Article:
Yawning Bread. October 2007

Ake Green and the freedom to monger hate


    

 

 

Recently, Derek Hong, a pastor with the Church of our Saviour, well known to be one of the most virulently anti-gay churches in Singapore, told his audience that gays and lesbians "want to silence all parties, especially ... religious institutions."

He said, "the gay activists, the gay activist lobby is actually being used by Satan to undermine the gospel and the word of God, the gospel of the Lord Jesus Christ and the word of God."

"Recently in Hong Kong -- some of you may have come across this and of course some time back in Canada -- some people wanted the Bible to be banned as hate literature because of the passages that condemns homosexual practice."

I was a little disappointed that he didn't mention the celebrated case from Sweden where things went further than "some people want", where a clergyman was in fact prosecuted in court. Wouldn't that be a far better example to rouse good Christian folks with?


Ake Green outside his little church
 

After all, isn't Scandinavia well known for its radical liberalism?

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Ake Green (pronounced like Ocker Grey-en) was a 63-year-old Pentecostal pastor in the tiny town of Borgholm (pop ca. 3,000) on 20 July 2003 when he delivered a sermon titled "Are people born with homosexual orientation or is it the result of influence by evil powers?"

It was no ordinary sermon, for he contacted the media beforehand in the hope of getting them to cover it. The prosecution would later argue that this showed that his intent went beyond preaching a religion to inflaming popular opinion against a target group.

Despite Green's efforts, the media didn't show up. As he himself complained aloud to the congregation that Sunday morning:

I contacted the Barometer [newspaper] and said: "I am going to preach on this subject. You're welcome [to attend]." Not a response, nothing. I called the TV station and said the same thing: "Do you want to come on Sunday morning, because then I'm going to preach on this burning subject?"

"Yes, we probably have some time," they said. I called on Monday, but nobody responded. They simply let this one pass. They do not want to deal with it.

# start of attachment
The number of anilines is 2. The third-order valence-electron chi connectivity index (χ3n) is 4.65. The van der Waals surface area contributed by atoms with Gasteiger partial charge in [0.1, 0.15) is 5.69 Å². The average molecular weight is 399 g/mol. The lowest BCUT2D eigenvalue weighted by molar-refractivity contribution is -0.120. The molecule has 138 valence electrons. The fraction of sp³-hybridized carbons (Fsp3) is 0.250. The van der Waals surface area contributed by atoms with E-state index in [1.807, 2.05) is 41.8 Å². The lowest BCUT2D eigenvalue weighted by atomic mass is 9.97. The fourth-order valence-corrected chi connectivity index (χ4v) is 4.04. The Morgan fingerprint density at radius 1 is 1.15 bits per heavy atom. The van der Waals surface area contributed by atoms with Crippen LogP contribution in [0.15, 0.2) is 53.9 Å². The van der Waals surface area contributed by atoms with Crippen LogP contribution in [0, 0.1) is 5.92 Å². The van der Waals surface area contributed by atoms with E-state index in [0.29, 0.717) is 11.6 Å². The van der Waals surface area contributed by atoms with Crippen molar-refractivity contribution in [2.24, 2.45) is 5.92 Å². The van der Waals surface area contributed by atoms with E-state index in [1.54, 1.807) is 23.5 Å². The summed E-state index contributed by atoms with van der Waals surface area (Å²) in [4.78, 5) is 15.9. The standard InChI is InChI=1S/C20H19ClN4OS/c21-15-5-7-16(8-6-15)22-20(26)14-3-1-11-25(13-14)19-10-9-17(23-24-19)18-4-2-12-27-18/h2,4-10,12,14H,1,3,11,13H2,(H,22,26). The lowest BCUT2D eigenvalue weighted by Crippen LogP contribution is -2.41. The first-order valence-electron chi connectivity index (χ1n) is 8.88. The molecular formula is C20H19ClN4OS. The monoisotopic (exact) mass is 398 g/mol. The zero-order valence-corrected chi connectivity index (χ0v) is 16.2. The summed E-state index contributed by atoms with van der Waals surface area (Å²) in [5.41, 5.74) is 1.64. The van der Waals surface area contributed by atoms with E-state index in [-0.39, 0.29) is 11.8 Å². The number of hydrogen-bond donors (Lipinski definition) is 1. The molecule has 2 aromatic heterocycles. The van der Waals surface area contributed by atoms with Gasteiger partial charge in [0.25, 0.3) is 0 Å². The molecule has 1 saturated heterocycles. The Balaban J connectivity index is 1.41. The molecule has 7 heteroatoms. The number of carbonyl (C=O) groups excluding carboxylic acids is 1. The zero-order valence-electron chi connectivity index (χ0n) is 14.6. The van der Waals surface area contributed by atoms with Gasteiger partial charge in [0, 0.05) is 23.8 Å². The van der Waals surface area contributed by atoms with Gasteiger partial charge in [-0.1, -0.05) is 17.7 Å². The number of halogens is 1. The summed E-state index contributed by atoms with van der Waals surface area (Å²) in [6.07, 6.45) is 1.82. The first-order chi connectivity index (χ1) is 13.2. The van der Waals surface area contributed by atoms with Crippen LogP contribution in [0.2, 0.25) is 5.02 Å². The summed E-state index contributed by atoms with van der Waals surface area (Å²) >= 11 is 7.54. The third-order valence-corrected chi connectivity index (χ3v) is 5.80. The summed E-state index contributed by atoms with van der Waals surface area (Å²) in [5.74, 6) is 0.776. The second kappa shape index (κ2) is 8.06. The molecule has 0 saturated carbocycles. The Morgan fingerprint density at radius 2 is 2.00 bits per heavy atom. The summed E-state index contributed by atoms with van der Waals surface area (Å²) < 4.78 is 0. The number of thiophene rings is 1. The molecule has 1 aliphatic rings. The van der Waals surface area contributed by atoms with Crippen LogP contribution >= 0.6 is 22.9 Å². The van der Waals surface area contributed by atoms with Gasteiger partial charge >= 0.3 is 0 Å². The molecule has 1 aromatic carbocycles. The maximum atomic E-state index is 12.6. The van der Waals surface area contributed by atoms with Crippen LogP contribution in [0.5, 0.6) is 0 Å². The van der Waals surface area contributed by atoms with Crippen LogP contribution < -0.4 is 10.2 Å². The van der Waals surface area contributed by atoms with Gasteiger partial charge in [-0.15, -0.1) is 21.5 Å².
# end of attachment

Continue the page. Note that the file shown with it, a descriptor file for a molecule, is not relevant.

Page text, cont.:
Undaunted, he sent the text to the local newspaper, where a local gay organisation saw it and made an official complaint to the police. Green was asked for a recording of the sermon which somehow he had, and was then indicted. [1]

Let me provide you some choice quotes. There is this part where he blamed gay people for Aids:

Legalizing [domestic] partnerships between men and men, between woman and woman, it will simply create disasters -- beyond comparison! We are already seeing the results of this. We see it through the spread of AIDS. Certainly, not all AIDS-infected individuals are homosexuals, but it came into existence because of this in the past.

Then this part where he connected gay people with bestiality:

The Bible clearly teaches about these abnormalities. Sexual abnormalities are a deep cancerous tumor in the entire society. The Lord knows that sexually twisted people will rape the animals.

And then blamed gay people for leading the way to paedophilia:

All homosexuals are not pedophiles or perverts. They nevertheless open the door to forbidden areas and allow sin to take hold of the life of the mind. And the one who is a pedophile today does not start out as such. They simply begin by changing their gender relationships. That is how it began. To be "faithful" in a homosexual relationship is in no way a better relationship than where you frequently change partners.

Homosexual orientation is chosen, he asserted:

Is homosexuality something one chooses? Answer: YES. You choose it. You are not born into it. It is absolutely that way; otherwise it would be a betrayal of mankind. You voluntarily enter into this.

And this one sounds awfully like Derek Hong, where Ake Green said gay people are irredeemably gripped by evil.

Sodom, as a cautionary example, is mentioned over 30 times in the Bible. These sins of sexual immorality are so deeply rooted that not even the judgments of the tribulation are able to make people abandon the sin of sexual immorality. [2]

[snip]

The judgments cannot convince people to abandon their sins of sexual immorality. Is this not possession by evil spiritual forces? It is so deeply rooted in man that when the judgments come and go across our world, the sexually immoral will not change, but they will continue to live as sexually immoral people. Consequently, it must be that they are gripped by evil spiritual forces.

Ake Green was charged for instigating hate against a group of people under a law that had recently been passed by the Swedish parliament. The relevant section of the law (BRB 16:6 para.8) said:

8: Anyone who, through expression or other form of communication that is spread, threatens or expresses disrespect for a group of people or other such groups of persons with reference to race, color, national or ethnic origin, confession of faith or sexual orientation, shall be sentenced for instigation against a group of people to prison up to two years or, if the crime is minor, to fines.

If the crime is major he shall be sentenced to at least six months and up to four years in jail.